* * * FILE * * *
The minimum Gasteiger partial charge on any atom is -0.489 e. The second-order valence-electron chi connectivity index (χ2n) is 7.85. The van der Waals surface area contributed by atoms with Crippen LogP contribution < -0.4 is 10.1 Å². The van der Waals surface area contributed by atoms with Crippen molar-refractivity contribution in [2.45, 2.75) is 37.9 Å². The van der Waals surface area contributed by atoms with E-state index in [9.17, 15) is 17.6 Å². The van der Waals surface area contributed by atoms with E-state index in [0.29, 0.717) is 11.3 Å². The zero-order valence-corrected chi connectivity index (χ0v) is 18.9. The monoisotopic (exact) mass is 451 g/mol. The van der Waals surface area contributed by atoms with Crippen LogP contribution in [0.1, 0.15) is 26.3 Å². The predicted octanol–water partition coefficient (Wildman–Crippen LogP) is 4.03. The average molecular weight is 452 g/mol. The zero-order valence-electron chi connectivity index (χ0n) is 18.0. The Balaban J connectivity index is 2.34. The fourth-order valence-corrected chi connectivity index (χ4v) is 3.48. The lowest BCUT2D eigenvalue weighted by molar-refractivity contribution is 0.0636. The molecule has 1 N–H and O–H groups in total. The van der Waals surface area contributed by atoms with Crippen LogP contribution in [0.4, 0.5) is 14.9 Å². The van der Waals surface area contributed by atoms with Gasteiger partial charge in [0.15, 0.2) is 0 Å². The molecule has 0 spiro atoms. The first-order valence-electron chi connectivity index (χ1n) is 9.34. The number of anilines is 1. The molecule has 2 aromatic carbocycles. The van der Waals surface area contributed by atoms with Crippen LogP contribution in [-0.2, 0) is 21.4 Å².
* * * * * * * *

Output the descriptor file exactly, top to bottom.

The minimum Gasteiger partial charge on any atom is -0.489 e. The second-order valence-electron chi connectivity index (χ2n) is 7.85. The van der Waals surface area contributed by atoms with Crippen LogP contribution < -0.4 is 10.1 Å². The van der Waals surface area contributed by atoms with Crippen molar-refractivity contribution in [2.45, 2.75) is 37.9 Å². The van der Waals surface area contributed by atoms with E-state index in [9.17, 15) is 17.6 Å². The van der Waals surface area contributed by atoms with E-state index in [0.29, 0.717) is 11.3 Å². The zero-order valence-corrected chi connectivity index (χ0v) is 18.9. The monoisotopic (exact) mass is 451 g/mol. The van der Waals surface area contributed by atoms with Crippen LogP contribution in [0.1, 0.15) is 26.3 Å². The predicted octanol–water partition coefficient (Wildman–Crippen LogP) is 4.03. The average molecular weight is 452 g/mol. The zero-order valence-electron chi connectivity index (χ0n) is 18.0. The Balaban J connectivity index is 2.34. The fourth-order valence-corrected chi connectivity index (χ4v) is 3.48. The lowest BCUT2D eigenvalue weighted by molar-refractivity contribution is 0.0636. The molecule has 1 N–H and O–H groups in total. The van der Waals surface area contributed by atoms with Crippen LogP contribution in [0.4, 0.5) is 14.9 Å². The van der Waals surface area contributed by atoms with Gasteiger partial charge in [0.15, 0.2) is 0 Å². The molecule has 0 spiro atoms. The first-order valence-electron chi connectivity index (χ1n) is 9.34. The number of anilines is 1. The molecule has 2 aromatic carbocycles. The van der Waals surface area contributed by atoms with Crippen LogP contribution in [-0.2, 0) is 21.4 Å².